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Post By
HammerTime

Member Since: Sun Jan 07, 2018
Posts: 2,654
In Reply To
bd2999

Member Since: Sat May 17, 2008
Posts: 16,135
Subj: Re: I would be careful with that Bible reading...
Posted: Sat Jan 19, 2019 at 09:28:44 am CST (Viewed 196 times)
Reply Subj: Re: I would be careful with that Bible reading...
Posted: Sat Jan 19, 2019 at 07:06:38 am CST (Viewed 200 times)




    Quote:
    I want to cycle back before I go into your things, because I addressed some points of yours at the start that you did not really address much at all. You are quite good at changing a topic altogether into somewhat related but not the topic at hand.


Because you and Silver Surfer ramble way too much and need to be more succinct. You cannot expect to hold a person's attention without getting to the point more quickly.


    Quote:
    Your initial points to Silver Surfer were that Christians have very solid reasoning for their beliefs. You go as far as to say that their religious text pretty much orders them to be that way. However, not all Christians are. I provided something questioning the verse you choose. You shifted the goalposts from their views being based on sound reasoning to what they believe.


Because it seemed irrelevant to me. It appeared that you were arguing that the original Greek texts in the New Testament could have been translated to mean something different than homosexuality. That is a debatable, complicated argument that you just can't expect most people to delve into. The vast majority of Christians will just accept the language that the Bible was given to them and trust that the translators of the time did a good faith effort to translate to the best of their abilities. Plus, the public is skeptical when others come 2,000 years later and only then start questioning what the Greek language really meant at the time. It comes across as an agenda to achieve a contradictory, desired outcome. People don't like that and are rightfully skeptical, so why should they be burdened with your argument? If they believe in the Bible's truth as written in English, they are morally justified and you don't seem to think so.


    Quote:
    So, your argument boils down to them being able to believe whatever they want to believe with whatever loose context they choose to believe it.


These are not loose texts. For example, the King James version had over 54 translators that were university graduates, many from Oxford and Cambridge. Other Bibles also have translators with impressive credentials. Why would people have reason to doubt the scholarly abilities that went into the translations?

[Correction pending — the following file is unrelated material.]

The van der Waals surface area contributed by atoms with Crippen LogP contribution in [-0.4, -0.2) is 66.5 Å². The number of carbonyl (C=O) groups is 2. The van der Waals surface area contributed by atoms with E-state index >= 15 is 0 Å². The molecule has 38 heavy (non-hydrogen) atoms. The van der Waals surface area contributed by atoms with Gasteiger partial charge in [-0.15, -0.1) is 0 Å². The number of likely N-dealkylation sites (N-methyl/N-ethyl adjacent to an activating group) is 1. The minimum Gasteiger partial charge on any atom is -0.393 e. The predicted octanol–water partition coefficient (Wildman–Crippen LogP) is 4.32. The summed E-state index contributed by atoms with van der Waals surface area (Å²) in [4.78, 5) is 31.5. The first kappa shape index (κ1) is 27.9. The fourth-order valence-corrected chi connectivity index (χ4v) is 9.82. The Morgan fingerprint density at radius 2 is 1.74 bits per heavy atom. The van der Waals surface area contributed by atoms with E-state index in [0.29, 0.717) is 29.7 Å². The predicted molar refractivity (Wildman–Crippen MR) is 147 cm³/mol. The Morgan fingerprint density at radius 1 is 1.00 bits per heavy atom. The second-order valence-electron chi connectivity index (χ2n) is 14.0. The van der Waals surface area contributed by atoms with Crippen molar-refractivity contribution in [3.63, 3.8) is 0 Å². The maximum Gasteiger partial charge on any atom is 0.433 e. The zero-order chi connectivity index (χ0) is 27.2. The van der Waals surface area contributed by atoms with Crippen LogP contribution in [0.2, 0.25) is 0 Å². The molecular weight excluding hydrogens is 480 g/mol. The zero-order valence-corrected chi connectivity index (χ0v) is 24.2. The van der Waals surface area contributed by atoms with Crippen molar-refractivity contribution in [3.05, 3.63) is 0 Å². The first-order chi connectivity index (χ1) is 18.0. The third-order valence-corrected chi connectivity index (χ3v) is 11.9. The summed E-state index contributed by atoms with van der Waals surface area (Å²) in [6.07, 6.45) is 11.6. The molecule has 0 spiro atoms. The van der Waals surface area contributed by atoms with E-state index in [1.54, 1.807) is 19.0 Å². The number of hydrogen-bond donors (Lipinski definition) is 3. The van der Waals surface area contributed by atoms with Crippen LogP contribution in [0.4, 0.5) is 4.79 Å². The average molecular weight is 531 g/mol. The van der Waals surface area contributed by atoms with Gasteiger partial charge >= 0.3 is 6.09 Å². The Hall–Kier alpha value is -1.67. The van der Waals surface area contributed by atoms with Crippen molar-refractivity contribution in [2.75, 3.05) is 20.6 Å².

Quote:
    You also made a bunch of other claims about people that do not believe like you are weak minded idiots. A random judgement. Particularly considering the exact Bible quote you brought up was not translated that way until about 1946. Hardly 2000 years, like you were claiming.


Because it's so obvious that it was referred to before. Besides, you're an atheist, so I thought you would be quite happy that this is the case rather than arguing.

1 Timothy 1:9-10

King James Version (1611): "Knowing this, that the law is not made for a righteous man, but for the lawless and disobedient, for the ungodly and for sinners, for unholy and profane, for murderers of fathers and murderers of mothers, for manslayers, For whoremongers, for them that defile themselves with mankind, for menstealers, for liars, for perjured persons, and if there be any other thing that is contrary to sound doctrine"


    Quote:
    There are over 2000 Bible versus on poverty and the poor. Only a handful on homosexuality. So any Christian defining the faith by that as a moral feature while ignoring the other teachers is acting shady.


That's not what we're arguing, though. You need to stay on point.


    Quote:
    Jesus himself never condemned it. The Old Testiment did. Hell, even arguing for the belief in traditional marriage from the Bible is bunk. If we take it at its word there is support for polygamy, marrying your rapist and so on. How often are those held up today as virtues?


It doesn't matter if Jesus didn't condemn it. Paul did, and I already made an argument in another thread of the connection between Paul and Jesus.


    Quote:

    As to your questions, which I will answer and not change the subject on you.

    2. That is not true, really. A person could have stopped running their business and been done with it. You also answered the question. The only question for you is do you think a person's religious rights overrides somebody else's rights. I imagine that you do, given that you seem to find it pretty compelling in your response to SS.


You didn't answer my question: In your opinion, should the bakery owner have been forced to make the cake or else have his business closed?


    Quote:
    I question at the core the reason why religious conservatives feel that way. The Bible has been used for numerous ends as a defense. This one is no different. People have had deeply held beliefs about horrible things and have corrupted the Bible to support it.

    This is much less horrible than those but the current iteration, but I would love for somebody to remind these folks of the Bible's numerous other stances. Ones that I am sure you would be opposed to, but seem to support people using when they back your views.

    The Bible is a contradictory book, but the teachings of Jesus are mostly pretty clear.


The teachings of the Bible and Jesus, in the Christian view, are one and the same. You're employing an underhanded tactic to carve the Bible into segments for belief, which is offensive to Christians and a non-starter.





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